Thursday, January 21, 2010

Jewish Tefillin and the Bentō Box

Tefillin Barbie

Jewish teen's tefillin sets off bomb scare that diverts US Airways flight from LaGuardia Airport by Rocco Parascandola and Larry Mcshane, Daily News, Originally Thursday, January 21st 2010

Phylacteries, or Tefillin, are Suddenly Big News - Thursday January 21, 2010 Beliefnet

Tefillin Terror! by Yitzchok Adlerstein, Cross-Currents

Tefillin layer's rabbi: Put on phylacteries after landing Ynet Published: 01.22.10

A Flight Is Diverted by a Prayer Seen as Ominous - James Barron January 21, 2010 The New York Times

Jewish Prayers Cause Bomb Scare On Airplane Gothamist

Tefillin - Wikipedia

When I was growing up, I was mortified by my experiences of bringing Japanese food to school for lunch. Back then, sushi was not trendy, and most people would shriek "ewww!" at the sight of all of the unfamiliar things in my bentō box. Granted, some things looked a bit freaky to me, too, having grown up in the US and not exactly being familiar with everything my mother wanted to make sure I had in my very uniquely eclectic diet (an example of a "heavy" (an acquired taste) would be nattō...although I don't think I've ever had to take *that* to school, phew). Times have changed, thank goodness, but maybe not so much for other cultures.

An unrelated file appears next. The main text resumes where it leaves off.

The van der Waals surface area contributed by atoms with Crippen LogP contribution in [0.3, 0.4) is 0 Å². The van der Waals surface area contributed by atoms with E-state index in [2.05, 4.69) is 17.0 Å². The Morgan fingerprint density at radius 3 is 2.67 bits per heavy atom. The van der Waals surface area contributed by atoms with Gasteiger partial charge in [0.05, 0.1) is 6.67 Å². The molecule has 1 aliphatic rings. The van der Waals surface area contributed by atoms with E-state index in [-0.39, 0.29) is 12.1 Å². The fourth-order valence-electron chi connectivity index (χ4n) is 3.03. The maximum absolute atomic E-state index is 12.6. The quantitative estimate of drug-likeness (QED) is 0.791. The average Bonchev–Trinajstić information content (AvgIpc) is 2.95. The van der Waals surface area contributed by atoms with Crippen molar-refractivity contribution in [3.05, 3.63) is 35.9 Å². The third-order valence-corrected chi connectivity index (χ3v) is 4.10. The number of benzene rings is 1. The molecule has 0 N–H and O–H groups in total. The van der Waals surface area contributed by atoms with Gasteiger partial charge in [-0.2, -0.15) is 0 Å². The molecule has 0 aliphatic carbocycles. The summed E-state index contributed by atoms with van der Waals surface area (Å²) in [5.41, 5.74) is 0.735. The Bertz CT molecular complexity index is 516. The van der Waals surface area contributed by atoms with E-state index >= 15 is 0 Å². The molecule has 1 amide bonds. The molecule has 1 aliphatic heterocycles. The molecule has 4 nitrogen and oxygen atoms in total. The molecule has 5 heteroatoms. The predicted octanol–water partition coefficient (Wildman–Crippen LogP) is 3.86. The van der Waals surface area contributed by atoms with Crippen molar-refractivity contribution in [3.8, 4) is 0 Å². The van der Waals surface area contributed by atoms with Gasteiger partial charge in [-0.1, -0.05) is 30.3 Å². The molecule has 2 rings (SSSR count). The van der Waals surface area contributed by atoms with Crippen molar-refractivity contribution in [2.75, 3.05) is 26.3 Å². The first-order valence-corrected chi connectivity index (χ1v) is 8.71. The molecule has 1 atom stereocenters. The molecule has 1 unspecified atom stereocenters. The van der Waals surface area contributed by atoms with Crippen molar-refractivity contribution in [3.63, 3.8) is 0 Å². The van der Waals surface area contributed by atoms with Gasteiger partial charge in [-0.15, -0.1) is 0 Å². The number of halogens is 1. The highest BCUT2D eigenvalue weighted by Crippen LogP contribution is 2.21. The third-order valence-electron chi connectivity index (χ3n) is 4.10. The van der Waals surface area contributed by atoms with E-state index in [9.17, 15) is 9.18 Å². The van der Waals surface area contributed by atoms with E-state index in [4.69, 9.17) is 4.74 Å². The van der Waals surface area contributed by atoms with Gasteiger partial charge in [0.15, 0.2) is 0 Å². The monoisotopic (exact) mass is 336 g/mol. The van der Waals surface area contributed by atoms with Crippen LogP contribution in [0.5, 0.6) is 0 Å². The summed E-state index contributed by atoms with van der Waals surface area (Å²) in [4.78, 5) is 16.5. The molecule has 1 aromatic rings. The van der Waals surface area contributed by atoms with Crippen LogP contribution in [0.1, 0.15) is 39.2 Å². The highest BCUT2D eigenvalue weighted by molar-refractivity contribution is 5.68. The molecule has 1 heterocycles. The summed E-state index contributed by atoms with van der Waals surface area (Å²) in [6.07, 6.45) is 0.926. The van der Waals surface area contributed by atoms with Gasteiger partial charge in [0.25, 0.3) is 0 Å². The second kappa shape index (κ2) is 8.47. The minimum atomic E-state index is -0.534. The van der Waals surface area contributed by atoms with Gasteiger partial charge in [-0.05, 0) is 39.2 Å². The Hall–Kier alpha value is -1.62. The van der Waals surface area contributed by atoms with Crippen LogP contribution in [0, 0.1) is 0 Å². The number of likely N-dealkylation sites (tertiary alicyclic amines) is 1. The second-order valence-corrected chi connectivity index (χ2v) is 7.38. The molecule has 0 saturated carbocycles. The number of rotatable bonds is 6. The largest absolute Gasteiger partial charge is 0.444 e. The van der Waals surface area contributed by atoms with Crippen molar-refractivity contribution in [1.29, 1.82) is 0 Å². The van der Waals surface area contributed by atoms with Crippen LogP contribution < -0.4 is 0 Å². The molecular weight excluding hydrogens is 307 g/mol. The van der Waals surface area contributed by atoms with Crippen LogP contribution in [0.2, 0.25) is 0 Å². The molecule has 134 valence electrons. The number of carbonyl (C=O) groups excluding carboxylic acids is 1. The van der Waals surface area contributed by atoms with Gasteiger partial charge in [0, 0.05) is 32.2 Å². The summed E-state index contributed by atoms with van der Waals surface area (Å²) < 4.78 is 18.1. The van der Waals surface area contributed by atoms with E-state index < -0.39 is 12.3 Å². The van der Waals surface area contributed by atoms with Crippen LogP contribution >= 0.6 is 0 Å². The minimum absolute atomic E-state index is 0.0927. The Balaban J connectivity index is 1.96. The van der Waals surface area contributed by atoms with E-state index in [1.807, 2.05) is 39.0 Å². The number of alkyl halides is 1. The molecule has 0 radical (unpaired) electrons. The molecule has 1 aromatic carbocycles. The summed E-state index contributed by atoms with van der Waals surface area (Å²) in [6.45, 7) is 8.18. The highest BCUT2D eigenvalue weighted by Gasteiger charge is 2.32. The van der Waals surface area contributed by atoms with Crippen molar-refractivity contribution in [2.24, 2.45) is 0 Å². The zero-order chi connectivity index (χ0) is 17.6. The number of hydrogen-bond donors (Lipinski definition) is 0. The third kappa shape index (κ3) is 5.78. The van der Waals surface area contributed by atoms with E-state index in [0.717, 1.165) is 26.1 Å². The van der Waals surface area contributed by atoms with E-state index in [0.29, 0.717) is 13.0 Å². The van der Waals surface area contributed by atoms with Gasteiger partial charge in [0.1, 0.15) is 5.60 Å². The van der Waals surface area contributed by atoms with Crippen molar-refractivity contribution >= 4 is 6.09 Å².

I grew up in NYC where I became familiarized with the different types of Jewish religions and customs that are practiced. Some people are more orthodox than others, just like in other religious groups. The scrolls inside the tefillin contain verses from the Torah, and the teffilin are bound to the body during prayer, because of the literal interpretation of a biblical verse (according to Wikipedia: The source texts for tefillin in the Torah are obscure in literal meaning. For example, the following verse from the Shema states: "And you shall bind them as a sign upon your arm, and they shall be as totafot between your eyes."). It's no different than Catholics believing in the Eucharist and literally consuming the flesh and blood of Christ, or Protestants believing in a physical rapture (being caught up in the sky) in End Times. Surely, there are many more examples like these, and the practice of different religions and interpretations within each are a sign of religious freedom in our shared world. I, for one, hope we'll continue to embrace these unique aspects of people's lives by learning more about them. I understand people can be freaked by things foreign to them, especially in light of security and air travel these days, but ya know, it doesn't hurt to be a little hip.

Related Links:

Tefilah: Prayer - Judaism 101

"What would you like for lunch today, my little cherry blossom?" asked Yoko's mother..." Yoko (Yoko and Friends-School Days) (Hardcover)
~ Rosemary Wells (Author)
› Visit Amazon's Rosemary Wells Page

Tefillin Barbie: Considering gender and ritual garb - January 2008 Jewish Women's Archive